Now, with a general election fast approaching, we are again faced with the question proffered in 2010 – who can we trust to eliminate the deficit and start to repay all that debt?
Last week Osborne’s Budget suggested the answer must be the Conservative and Liberal Democrat parties, for in discovering that there should be an unexpected improvement in public finances, the coalition government did the moral thing and has used that bonus to pay down the national debt rather than bribe the electorate.
The comparison between George Osborne’s pessimistic Autumn Statement and his upbeat Budget is stark, and it is not a result of electioneering but stems from the independent and objective analysis of the Office of Budget Responsibility (OBR) that Osborne created in 2010. The OBR has been providing figures that guide government economic policy, but crucially it has not always been helpful to the Chancellor. There is now no hiding place from poor economic information and this is all to the good.
It puts in check the ability of many politicians to deceive us with massaged figures and tempers their natural instincts to bribe us with freebies and sweeteners by showing how they will have to be paid for later. Of all George Osborne’s economic reforms – and in reforming pensions, stamp duty and personal tax allowances he can justifiably be judged a reformer – establishing the OBR must rank as one of his most important.
By comparison, the situation at Holyrood is dire. As has been pointed out by Eben Wilson of campaign group TaxpayersScotland, the SNP has no budget line for the provision of a Scottish OBR and so, as more powers for gathering and varying taxes arrive on John Swinney’s desk ,there is no extension of independent scrutiny or analysis to match it. The Auditor General explains in a new report that “it is difficult for the Scottish Parliament, taxpayers and others to get a full picture and understanding about where money is spent and the longer-term implications for public finances”.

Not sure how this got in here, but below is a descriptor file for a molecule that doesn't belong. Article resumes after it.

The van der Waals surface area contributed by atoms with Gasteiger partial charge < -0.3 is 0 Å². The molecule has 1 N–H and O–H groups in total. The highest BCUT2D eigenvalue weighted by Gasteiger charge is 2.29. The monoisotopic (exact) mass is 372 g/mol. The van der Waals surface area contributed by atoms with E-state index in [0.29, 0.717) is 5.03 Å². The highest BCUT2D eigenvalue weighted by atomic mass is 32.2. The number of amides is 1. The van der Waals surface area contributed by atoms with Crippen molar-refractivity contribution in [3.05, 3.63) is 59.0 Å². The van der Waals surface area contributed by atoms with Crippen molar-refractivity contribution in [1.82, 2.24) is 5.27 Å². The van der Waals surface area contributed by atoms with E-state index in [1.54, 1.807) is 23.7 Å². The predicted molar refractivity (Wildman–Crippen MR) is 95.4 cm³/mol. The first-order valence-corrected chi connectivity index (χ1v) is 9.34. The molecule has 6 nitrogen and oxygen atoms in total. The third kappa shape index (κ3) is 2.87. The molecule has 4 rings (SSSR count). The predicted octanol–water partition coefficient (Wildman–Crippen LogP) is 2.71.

After a past year when we have had a Scottish Government White Paper that was a figment of John Swinney’s wishful thinking and big questions remain on how much revenue his business taxes will raise, there is a desperate need for a Scottish OBR. While the UK’s deficit has halved, the Scottish deficit climbs. Yet John Swinney and Nicola Sturgeon support greater public spending through additional borrowing without the permission of those who will end up paying for it. Borrowing not for an economic emergency but because, like at every opportunity before, the SNP wishes to rob the wealth of future generations for the benefit of voters it can bribe now in advance of coming elections.
Where is the morality in advocating such debt financing without the mandate of those who will pay for it? Where are the institutions like an OBR that can help the media and more prudent politicians bring such behaviour to account?